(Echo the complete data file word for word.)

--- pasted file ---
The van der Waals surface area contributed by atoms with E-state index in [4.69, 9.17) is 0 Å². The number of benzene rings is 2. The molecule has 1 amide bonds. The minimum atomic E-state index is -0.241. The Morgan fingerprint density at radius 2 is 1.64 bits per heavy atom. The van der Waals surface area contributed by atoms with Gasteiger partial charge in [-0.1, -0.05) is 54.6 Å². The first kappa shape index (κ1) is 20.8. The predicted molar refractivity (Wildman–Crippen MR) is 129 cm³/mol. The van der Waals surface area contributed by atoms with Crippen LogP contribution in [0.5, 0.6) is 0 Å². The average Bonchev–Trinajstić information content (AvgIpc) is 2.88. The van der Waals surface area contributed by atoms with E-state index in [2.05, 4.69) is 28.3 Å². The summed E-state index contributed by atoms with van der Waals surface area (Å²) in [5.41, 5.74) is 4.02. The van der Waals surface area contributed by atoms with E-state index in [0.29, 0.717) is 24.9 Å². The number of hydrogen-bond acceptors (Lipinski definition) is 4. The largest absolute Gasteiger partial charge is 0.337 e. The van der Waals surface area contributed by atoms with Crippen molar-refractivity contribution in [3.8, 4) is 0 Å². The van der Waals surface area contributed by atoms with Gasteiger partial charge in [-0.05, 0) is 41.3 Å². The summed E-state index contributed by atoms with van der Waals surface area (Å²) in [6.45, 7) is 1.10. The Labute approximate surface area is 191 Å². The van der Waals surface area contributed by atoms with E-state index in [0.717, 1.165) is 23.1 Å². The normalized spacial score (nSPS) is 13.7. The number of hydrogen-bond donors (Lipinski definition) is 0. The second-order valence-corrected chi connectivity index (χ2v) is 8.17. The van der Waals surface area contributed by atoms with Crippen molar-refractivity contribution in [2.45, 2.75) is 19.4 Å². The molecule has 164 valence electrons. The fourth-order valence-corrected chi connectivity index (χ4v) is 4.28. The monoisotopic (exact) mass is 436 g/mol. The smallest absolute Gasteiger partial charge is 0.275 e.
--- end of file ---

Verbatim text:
The van der Waals surface area contributed by atoms with E-state index in [4.69, 9.17) is 0 Å². The number of benzene rings is 2. The molecule has 1 amide bonds. The minimum atomic E-state index is -0.241. The Morgan fingerprint density at radius 2 is 1.64 bits per heavy atom. The van der Waals surface area contributed by atoms with Gasteiger partial charge in [-0.1, -0.05) is 54.6 Å². The first kappa shape index (κ1) is 20.8. The predicted molar refractivity (Wildman–Crippen MR) is 129 cm³/mol. The van der Waals surface area contributed by atoms with Crippen LogP contribution in [0.5, 0.6) is 0 Å². The average Bonchev–Trinajstić information content (AvgIpc) is 2.88. The van der Waals surface area contributed by atoms with E-state index in [2.05, 4.69) is 28.3 Å². The summed E-state index contributed by atoms with van der Waals surface area (Å²) in [5.41, 5.74) is 4.02. The van der Waals surface area contributed by atoms with E-state index in [0.29, 0.717) is 24.9 Å². The number of hydrogen-bond acceptors (Lipinski definition) is 4. The largest absolute Gasteiger partial charge is 0.337 e. The van der Waals surface area contributed by atoms with Crippen molar-refractivity contribution in [3.8, 4) is 0 Å². The van der Waals surface area contributed by atoms with Gasteiger partial charge in [-0.05, 0) is 41.3 Å². The summed E-state index contributed by atoms with van der Waals surface area (Å²) in [6.45, 7) is 1.10. The Labute approximate surface area is 191 Å². The van der Waals surface area contributed by atoms with E-state index in [0.717, 1.165) is 23.1 Å². The normalized spacial score (nSPS) is 13.7. The number of hydrogen-bond donors (Lipinski definition) is 0. The second-order valence-corrected chi connectivity index (χ2v) is 8.17. The van der Waals surface area contributed by atoms with Crippen molar-refractivity contribution in [2.45, 2.75) is 19.4 Å². The molecule has 164 valence electrons. The fourth-order valence-corrected chi connectivity index (χ4v) is 4.28. The monoisotopic (exact) mass is 436 g/mol. The smallest absolute Gasteiger partial charge is 0.275 e.